“There is still going to be a lot of publicly funded legal work available and those chambers and solicitors’ firms which are adaptable and open to new ideas are in my view going to be poised to do well in the new market, where of course quality will still be of the utmost importance, as will the ability to show that the work will be processed efficiently and in a way which both furthers the need for propriety and the needs of justice.
“Those people who are go-ahead and can do the work are going to get the work. There’s plenty of evidence of chambers or solicitors firms which are capable of operating within the sorts of constraints and requirements of the successor to the Legal Services Commission will lay down.”
The changing market
“One of the key workshops today will be around the introduction of Alternative Business Structures.
“Now I am a bit of an old fashioned lawyer, having been called to the Bar in 1980 it never crossed my mind when I started my career that we would end up by 2011 with the sort of prospects of ABSs that are now on offer.
“By establishing a new framework for the regulation of legal services in England and Wales, the Legal Services Act 2007 has already led to significant changes.
“The government believes these do offer exciting opportunities by lifting the restrictions on the structure, ownership and management of businesses that provide legal services. This will allow different types of lawyers and non-lawyers to work together as single enterprise and provide legal and non-legal services. This is, I have to accept, revolutionary and some may look askance. Some people view it as a glass half-empty and others clearly view it as a glass half-full. The question is whether this change can be managed. I believe it can. I simply make this point, going back to my own experience as a lawyer having qualified in 1980. Even before the changes come in, are the Chambers in which I’m in recognisably different than in 1980? I can promise you the answer to that is ‘almost unrecognisable’.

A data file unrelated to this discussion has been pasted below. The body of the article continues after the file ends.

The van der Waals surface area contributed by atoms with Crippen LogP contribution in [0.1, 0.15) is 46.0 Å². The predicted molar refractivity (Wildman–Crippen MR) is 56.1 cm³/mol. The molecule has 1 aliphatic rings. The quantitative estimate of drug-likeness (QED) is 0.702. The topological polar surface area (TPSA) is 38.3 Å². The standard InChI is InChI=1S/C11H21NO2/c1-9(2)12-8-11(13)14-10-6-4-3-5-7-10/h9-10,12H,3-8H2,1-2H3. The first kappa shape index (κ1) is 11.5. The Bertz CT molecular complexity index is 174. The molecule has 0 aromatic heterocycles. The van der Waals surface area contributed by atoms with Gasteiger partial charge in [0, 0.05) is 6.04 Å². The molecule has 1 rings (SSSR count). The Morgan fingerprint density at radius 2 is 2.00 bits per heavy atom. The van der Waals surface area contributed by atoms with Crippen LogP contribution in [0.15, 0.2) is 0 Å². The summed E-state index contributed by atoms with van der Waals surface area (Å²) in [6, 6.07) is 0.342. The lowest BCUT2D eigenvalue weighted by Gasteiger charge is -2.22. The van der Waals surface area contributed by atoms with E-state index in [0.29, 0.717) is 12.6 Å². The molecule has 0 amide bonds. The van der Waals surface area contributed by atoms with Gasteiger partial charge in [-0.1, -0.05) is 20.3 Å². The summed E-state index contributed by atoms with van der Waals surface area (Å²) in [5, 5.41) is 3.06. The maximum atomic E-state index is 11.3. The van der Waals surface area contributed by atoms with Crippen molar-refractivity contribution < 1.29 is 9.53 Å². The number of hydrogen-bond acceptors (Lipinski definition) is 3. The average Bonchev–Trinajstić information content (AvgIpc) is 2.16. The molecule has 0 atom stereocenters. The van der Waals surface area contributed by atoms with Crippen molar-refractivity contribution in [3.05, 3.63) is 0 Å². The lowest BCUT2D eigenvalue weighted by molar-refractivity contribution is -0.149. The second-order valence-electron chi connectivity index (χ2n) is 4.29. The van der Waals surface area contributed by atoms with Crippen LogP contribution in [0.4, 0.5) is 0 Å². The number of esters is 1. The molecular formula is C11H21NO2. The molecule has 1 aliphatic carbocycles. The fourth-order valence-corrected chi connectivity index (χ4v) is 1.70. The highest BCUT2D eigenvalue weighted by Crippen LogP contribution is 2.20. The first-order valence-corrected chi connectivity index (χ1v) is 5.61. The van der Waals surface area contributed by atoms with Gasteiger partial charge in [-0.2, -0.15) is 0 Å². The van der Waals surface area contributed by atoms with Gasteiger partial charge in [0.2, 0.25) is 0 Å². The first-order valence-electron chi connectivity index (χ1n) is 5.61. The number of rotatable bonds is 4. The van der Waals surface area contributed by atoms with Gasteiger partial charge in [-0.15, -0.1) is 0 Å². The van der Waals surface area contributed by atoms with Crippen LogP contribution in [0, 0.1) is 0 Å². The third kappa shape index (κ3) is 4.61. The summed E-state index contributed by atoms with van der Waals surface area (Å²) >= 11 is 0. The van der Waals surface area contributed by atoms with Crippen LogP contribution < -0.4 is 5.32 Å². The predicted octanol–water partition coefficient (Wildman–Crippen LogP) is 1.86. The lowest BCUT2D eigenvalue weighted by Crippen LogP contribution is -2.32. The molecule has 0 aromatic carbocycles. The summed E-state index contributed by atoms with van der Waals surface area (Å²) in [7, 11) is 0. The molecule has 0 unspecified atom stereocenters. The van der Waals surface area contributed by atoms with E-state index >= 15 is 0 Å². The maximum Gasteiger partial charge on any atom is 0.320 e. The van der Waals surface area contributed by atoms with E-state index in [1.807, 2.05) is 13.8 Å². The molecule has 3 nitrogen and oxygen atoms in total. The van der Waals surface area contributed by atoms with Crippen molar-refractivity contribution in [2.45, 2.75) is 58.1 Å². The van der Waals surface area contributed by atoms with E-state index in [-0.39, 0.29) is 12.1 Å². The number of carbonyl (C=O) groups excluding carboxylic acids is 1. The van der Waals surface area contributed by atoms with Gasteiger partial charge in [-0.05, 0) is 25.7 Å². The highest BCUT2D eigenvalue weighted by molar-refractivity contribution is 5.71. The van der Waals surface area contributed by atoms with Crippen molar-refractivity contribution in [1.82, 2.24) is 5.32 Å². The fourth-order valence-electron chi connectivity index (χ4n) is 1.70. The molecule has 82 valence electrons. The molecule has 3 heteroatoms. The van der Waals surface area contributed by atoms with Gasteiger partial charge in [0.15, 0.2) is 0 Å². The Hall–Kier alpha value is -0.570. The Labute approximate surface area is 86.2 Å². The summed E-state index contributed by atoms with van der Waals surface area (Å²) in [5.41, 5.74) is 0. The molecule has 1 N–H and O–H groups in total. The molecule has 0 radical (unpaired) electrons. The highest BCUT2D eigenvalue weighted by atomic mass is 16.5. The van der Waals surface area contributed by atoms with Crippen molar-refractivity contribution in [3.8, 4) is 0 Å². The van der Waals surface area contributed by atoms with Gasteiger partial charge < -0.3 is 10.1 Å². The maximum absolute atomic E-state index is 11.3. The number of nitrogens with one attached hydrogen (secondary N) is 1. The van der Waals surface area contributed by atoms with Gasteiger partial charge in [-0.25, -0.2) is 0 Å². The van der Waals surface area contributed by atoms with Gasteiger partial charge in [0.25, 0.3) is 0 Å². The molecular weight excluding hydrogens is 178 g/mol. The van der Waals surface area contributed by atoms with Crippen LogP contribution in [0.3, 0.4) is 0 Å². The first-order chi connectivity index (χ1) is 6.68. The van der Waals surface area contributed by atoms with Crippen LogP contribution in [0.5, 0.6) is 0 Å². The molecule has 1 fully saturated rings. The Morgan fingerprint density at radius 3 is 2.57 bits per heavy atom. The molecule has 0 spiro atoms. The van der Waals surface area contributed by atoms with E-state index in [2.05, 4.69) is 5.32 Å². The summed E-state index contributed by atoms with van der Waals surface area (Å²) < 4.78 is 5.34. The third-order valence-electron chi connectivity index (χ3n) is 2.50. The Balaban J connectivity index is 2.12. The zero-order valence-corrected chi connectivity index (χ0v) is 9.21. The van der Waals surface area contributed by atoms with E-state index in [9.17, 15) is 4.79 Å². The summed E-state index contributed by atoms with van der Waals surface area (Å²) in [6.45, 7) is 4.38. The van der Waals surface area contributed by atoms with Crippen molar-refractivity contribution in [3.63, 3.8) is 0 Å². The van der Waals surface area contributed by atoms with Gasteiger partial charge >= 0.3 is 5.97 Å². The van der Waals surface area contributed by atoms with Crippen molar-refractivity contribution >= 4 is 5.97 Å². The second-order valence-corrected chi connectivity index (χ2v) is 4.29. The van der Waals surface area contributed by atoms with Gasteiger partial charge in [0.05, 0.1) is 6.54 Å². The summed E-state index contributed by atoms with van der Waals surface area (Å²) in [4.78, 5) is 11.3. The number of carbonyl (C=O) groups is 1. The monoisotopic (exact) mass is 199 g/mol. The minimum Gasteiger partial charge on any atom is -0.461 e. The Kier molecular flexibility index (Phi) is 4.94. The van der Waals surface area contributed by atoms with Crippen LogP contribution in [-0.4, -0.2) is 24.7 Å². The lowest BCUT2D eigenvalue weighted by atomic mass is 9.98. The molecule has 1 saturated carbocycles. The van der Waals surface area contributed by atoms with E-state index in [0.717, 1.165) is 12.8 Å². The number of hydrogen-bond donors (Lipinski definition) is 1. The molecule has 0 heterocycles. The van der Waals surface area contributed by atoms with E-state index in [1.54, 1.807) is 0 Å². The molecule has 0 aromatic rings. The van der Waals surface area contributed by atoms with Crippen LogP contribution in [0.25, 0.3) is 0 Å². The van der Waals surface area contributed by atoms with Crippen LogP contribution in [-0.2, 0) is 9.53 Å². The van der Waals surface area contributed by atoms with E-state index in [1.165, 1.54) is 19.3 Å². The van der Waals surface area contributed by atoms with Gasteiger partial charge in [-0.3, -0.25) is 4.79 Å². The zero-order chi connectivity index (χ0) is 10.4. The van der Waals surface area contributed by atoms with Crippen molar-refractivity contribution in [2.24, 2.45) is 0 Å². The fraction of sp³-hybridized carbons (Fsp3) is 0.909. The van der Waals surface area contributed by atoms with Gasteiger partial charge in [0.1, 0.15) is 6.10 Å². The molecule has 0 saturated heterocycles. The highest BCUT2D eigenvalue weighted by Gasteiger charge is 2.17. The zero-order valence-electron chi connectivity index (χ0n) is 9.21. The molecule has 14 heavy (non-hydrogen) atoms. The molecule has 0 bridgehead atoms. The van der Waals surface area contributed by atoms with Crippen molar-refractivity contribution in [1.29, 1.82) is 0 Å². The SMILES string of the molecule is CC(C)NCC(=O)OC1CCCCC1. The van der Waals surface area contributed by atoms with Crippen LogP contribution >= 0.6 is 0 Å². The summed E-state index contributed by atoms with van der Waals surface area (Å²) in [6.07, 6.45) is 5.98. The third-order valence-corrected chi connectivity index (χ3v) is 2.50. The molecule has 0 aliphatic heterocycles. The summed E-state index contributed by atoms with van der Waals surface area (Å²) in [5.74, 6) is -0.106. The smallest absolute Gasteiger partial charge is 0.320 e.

“When I joined the Bar it was small group of 20 people working in a number of offices with a couple of clerks, everything done by paper - there were still ledgers, manual diaries and the system was dependent on a series of structures which isolated us almost completely from our own clients, including the solicitors for whom we worked. It is now a rather high-tech enterprise with over 60 members and when one looks around the Bar it’s perfectly obvious that the capacity to adapt to the sorts of challenges that the Legal Services Act may impose on us are already on the way to being met.